In a Q&A session on the online forum reddit on May 19, 2015, Bernie wrote: "I am supportive of NASA not only because of the excitement of space exploration, but because of all the additional side benefits we receive from research in that area. Sometimes, and frankly I don't remember all of those votes, one is put in a position of having to make very very difficult choices about whether you vote to provide food for hungry kids or health care for people who have none and other programs. But, in general, I do support increasing funding for NASA."

Keith's note: This is not an official Sanders campaign site, so your mileage may vary when it comes to what Sanders' official stance is on space. I doubt that there is much, if any difference, however. Of course what these Sanders fans have posted is simply a variation on the classic "why spend money in outer space when it should be spent on Earth" rationale for not supporting NASA. The millions in property damage (something that can disportionately affect "struggling Americans") that is avoided by better weather forecasting from satellite data seems to be unimportant- as are many well known benefits from space technology. Also, like it or not, 100% of the salaries paid to people by NASA are paid to people living on Earth and all of that money is spent by people on Earth who give that money to other people - on Earth. The color of the money paid to NASA employees or their contractors is precisely the same as is paid to employees (or grantees) of any other government agency or contractor and is of equal value when it comes to buying food or paying rent. Also, its sort of odd that NASA is always singled out as somehow depriving children of food when other government programs vastly greater in size (pick one) are never mentioned. The root of this common mindset is as much NASA's problem by virtue of it not explaining what it does as it is with ignorant citizenry who never bother to learn what what their government does with their tax dollars.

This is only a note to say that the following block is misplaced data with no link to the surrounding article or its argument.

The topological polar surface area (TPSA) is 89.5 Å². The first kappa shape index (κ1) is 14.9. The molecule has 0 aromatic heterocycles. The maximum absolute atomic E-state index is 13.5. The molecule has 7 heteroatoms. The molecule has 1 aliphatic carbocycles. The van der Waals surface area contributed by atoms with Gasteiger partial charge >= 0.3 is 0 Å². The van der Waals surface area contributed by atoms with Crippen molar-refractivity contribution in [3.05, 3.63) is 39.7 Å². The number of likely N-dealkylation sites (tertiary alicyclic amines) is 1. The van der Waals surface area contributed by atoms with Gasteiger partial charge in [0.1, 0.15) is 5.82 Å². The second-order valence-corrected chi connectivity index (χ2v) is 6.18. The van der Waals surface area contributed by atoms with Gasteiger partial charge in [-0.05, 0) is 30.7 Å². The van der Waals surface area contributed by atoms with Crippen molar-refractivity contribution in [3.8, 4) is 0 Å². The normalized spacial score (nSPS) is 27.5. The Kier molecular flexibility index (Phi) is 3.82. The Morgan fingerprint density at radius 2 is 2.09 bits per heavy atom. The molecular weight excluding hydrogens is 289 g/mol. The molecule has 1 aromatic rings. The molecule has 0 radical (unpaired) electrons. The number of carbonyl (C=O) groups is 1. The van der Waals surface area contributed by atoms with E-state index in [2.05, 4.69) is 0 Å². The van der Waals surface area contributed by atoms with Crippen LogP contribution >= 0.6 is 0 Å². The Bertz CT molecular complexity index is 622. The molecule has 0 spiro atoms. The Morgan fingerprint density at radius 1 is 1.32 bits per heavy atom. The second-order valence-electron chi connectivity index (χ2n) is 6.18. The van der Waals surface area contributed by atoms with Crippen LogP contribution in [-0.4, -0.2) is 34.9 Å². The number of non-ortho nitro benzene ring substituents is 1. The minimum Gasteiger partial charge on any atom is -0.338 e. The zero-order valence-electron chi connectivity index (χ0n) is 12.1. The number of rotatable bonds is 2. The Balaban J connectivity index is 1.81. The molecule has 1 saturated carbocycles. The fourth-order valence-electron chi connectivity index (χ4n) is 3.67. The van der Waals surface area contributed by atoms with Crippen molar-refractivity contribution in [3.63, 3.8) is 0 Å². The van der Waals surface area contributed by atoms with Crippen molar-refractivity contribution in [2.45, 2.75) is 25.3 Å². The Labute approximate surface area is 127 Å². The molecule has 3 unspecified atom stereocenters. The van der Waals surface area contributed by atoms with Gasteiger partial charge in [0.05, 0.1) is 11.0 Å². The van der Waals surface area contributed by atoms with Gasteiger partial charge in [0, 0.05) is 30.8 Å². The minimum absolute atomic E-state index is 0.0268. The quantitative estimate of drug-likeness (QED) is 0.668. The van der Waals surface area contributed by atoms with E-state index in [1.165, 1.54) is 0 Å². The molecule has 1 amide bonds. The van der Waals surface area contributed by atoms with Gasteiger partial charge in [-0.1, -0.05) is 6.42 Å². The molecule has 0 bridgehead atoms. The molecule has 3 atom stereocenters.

Reminder to commenters: Stick to the topic of space policy in 2016. If you misbehave in the comments section I will delete your comments. If this turns into an other off-topic partisan food fight I will shut comments off completely. Have a nice day.



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This page is an archive of entries in the Election 2016 category from February 2016.